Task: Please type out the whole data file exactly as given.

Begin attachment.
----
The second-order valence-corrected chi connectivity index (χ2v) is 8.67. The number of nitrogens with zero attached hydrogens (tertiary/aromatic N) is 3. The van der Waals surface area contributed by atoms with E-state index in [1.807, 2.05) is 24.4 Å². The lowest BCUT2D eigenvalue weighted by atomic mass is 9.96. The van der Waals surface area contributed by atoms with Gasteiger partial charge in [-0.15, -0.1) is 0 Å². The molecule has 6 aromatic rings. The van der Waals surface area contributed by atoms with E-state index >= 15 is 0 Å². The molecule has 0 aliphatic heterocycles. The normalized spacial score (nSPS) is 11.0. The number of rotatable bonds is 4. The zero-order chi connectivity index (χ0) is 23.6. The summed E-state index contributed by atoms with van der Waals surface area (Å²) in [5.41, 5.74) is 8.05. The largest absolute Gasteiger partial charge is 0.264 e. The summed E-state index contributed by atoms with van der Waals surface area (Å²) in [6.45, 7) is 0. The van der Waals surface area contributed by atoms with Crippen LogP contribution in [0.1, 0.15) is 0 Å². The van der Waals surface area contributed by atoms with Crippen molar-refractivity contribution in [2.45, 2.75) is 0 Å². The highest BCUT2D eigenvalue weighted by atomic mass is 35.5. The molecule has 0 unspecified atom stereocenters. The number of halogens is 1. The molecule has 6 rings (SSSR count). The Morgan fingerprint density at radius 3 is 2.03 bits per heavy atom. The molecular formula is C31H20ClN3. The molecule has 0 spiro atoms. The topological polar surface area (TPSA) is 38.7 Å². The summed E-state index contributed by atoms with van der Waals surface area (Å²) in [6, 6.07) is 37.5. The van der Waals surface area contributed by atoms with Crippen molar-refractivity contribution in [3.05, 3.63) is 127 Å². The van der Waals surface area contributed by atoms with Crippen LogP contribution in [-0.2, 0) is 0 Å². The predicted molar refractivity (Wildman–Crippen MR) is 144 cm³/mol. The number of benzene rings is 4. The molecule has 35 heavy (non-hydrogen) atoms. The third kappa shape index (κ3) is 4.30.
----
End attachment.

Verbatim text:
The second-order valence-corrected chi connectivity index (χ2v) is 8.67. The number of nitrogens with zero attached hydrogens (tertiary/aromatic N) is 3. The van der Waals surface area contributed by atoms with E-state index in [1.807, 2.05) is 24.4 Å². The lowest BCUT2D eigenvalue weighted by atomic mass is 9.96. The van der Waals surface area contributed by atoms with Gasteiger partial charge in [-0.15, -0.1) is 0 Å². The molecule has 6 aromatic rings. The van der Waals surface area contributed by atoms with E-state index >= 15 is 0 Å². The molecule has 0 aliphatic heterocycles. The normalized spacial score (nSPS) is 11.0. The number of rotatable bonds is 4. The zero-order chi connectivity index (χ0) is 23.6. The summed E-state index contributed by atoms with van der Waals surface area (Å²) in [5.41, 5.74) is 8.05. The largest absolute Gasteiger partial charge is 0.264 e. The summed E-state index contributed by atoms with van der Waals surface area (Å²) in [6.45, 7) is 0. The van der Waals surface area contributed by atoms with Crippen LogP contribution in [0.1, 0.15) is 0 Å². The van der Waals surface area contributed by atoms with Crippen molar-refractivity contribution in [2.45, 2.75) is 0 Å². The highest BCUT2D eigenvalue weighted by atomic mass is 35.5. The molecule has 0 unspecified atom stereocenters. The number of halogens is 1. The molecule has 6 rings (SSSR count). The Morgan fingerprint density at radius 3 is 2.03 bits per heavy atom. The molecular formula is C31H20ClN3. The molecule has 0 spiro atoms. The topological polar surface area (TPSA) is 38.7 Å². The summed E-state index contributed by atoms with van der Waals surface area (Å²) in [6, 6.07) is 37.5. The van der Waals surface area contributed by atoms with Crippen molar-refractivity contribution in [3.05, 3.63) is 127 Å². The van der Waals surface area contributed by atoms with Crippen LogP contribution in [-0.2, 0) is 0 Å². The predicted molar refractivity (Wildman–Crippen MR) is 144 cm³/mol. The number of benzene rings is 4. The molecule has 35 heavy (non-hydrogen) atoms. The third kappa shape index (κ3) is 4.30.